Without such coverage, many unplanned pregnancies would occur, leading to increased abortions, which have been declining. The decrease is not due to government restrictions on abortions, but to long-term contraceptives. A Guttmacher Institute study noted in March 2016: “The overall rate of unintended pregnancies dropped 18 percent between 2008 and 2011 — its lowest in 30 years.” The study concluded: “These findings have major implications for the U.S. abortion debate as … they validate that supporting and expanding women’s access to contraceptive services leads to a lower incidence of abortion.”

Another reason the ACA has been targeted is because it provides reproductive health care to all women. But its repeal would immediately cut health care access for 20 million people who gained coverage under it. “Repeal could lead to increases in the number of newly uninsured [U.S.] Americans, the number of people facing difficulties from pre-existing conditions, the size of the federal deficit, and how much money people will have to pay for their health care.” (Politifact, Jan. 5)

Repeal would also remove millions of low-income women from Medicaid, because that program was expanded under the law. ACA is also linked to the Medicare program, and its repeal would drastically increase costs for 57 million seniors and the disabled. According to a Kaiser Foundation brief: “The Congressional Budget Office (CBO) has estimated that full repeal of the ACA would increase Medicare spending by $802 billion from 2016 to 2025 … by restoring higher payments to health care providers and Medicare Advantage plans. The increase in Medicare spending would likely lead to higher Medicare premiums, deductibles, and cost sharing for beneficiaries.” (, Dec. 13, 2016)

Another attack on reproductive justice in the Trump-Pence agenda is to make the Hyde Amendment permanent. But All* Above All, a coalition to overturn the Hyde Amendment led by young people and people of color, launched a new campaign against that on Jan. 3. The “We will be Bold, We won’t be Punished” campaign answers the Trump-Pence plan to shame, bully and punish poor women who have abortions.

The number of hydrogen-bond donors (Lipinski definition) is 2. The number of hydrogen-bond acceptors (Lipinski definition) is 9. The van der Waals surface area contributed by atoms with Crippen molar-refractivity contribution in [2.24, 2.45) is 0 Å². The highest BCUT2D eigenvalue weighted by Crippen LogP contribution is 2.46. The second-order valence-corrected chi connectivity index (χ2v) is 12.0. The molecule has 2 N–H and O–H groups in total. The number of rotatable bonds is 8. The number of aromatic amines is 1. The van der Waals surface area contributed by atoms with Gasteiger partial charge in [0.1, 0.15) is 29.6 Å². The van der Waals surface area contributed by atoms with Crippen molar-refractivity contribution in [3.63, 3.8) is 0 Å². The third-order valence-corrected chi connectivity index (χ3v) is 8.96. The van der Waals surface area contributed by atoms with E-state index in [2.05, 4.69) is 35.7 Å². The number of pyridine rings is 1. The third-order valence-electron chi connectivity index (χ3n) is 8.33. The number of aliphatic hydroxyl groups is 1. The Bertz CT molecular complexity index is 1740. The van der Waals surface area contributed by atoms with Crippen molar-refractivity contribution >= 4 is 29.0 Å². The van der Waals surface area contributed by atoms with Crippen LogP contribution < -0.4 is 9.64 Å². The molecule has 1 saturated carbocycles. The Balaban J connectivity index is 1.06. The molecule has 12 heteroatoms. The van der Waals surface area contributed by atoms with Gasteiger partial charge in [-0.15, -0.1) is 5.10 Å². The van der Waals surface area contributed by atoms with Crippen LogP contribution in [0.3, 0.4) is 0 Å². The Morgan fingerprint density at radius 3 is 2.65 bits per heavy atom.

The campaign was launched to reinforce an open letter to Trump by 100 members of Congress on Dec. 19, calling for the elimination of the Hyde Amendment. The letter promotes the EACH Woman Act, introduced by Rep. Barbara Lee (D-CA) in 2015, which seeks to lift the ban. “By disrespecting poor women, [anti-abortion] politicians are disrespecting all women — and we will not stand for that,” stated Kierra Johnson, executive director of Unite for Reproductive and Gender Equity, in a Jan. 3 A*AA release.

‘Rallying cry for resistance’

Calling the campaign a “rallying cry for resistance,” Destiny Lopez, A*AA co-director, noted in a Jan. 9 release, “There are many reasons to oppose Hyde: because you support abortion rights, because you think poor women shouldn’t be discriminated against, or simply because you don’t think politicians should interfere with our personal decisions by taking away coverage.”

Will women-hating, racist, patronizing patriarch Trump and rabidly right-wing evangelical Pence get the message on Jan. 21? Probably not.

What’s most important is that the march is calling into the streets thousands of women of all nationalities, ages, range of physical abilities, gender expressions and identities. Many will be marching for the first time. Millions of women in the U.S. and worldwide will be inspired by this solidarity and determination. Millions will be energized to continue fighting for women’s social and economic rights — for full women’s liberation.